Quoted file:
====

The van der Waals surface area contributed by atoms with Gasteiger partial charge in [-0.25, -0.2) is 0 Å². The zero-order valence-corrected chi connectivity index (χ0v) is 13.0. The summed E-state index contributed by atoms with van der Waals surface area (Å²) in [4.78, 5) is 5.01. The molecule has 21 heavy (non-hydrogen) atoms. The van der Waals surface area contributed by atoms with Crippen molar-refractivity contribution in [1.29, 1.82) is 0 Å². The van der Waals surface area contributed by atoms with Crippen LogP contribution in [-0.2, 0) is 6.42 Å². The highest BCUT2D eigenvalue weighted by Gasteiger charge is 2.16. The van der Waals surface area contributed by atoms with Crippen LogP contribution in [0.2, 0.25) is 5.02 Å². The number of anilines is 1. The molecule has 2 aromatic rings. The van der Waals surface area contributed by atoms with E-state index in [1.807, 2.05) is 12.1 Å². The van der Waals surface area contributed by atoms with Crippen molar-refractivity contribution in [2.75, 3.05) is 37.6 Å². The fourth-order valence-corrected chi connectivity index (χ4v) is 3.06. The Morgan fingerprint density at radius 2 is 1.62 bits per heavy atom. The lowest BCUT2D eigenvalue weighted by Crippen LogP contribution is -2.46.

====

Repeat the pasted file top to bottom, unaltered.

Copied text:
The van der Waals surface area contributed by atoms with Gasteiger partial charge in [-0.25, -0.2) is 0 Å². The zero-order valence-corrected chi connectivity index (χ0v) is 13.0. The summed E-state index contributed by atoms with van der Waals surface area (Å²) in [4.78, 5) is 5.01. The molecule has 21 heavy (non-hydrogen) atoms. The van der Waals surface area contributed by atoms with Crippen molar-refractivity contribution in [1.29, 1.82) is 0 Å². The van der Waals surface area contributed by atoms with Crippen LogP contribution in [-0.2, 0) is 6.42 Å². The highest BCUT2D eigenvalue weighted by Gasteiger charge is 2.16. The van der Waals surface area contributed by atoms with Crippen LogP contribution in [0.2, 0.25) is 5.02 Å². The number of anilines is 1. The molecule has 2 aromatic rings. The van der Waals surface area contributed by atoms with E-state index in [1.807, 2.05) is 12.1 Å². The van der Waals surface area contributed by atoms with Crippen molar-refractivity contribution in [2.75, 3.05) is 37.6 Å². The fourth-order valence-corrected chi connectivity index (χ4v) is 3.06. The Morgan fingerprint density at radius 2 is 1.62 bits per heavy atom. The lowest BCUT2D eigenvalue weighted by Crippen LogP contribution is -2.46.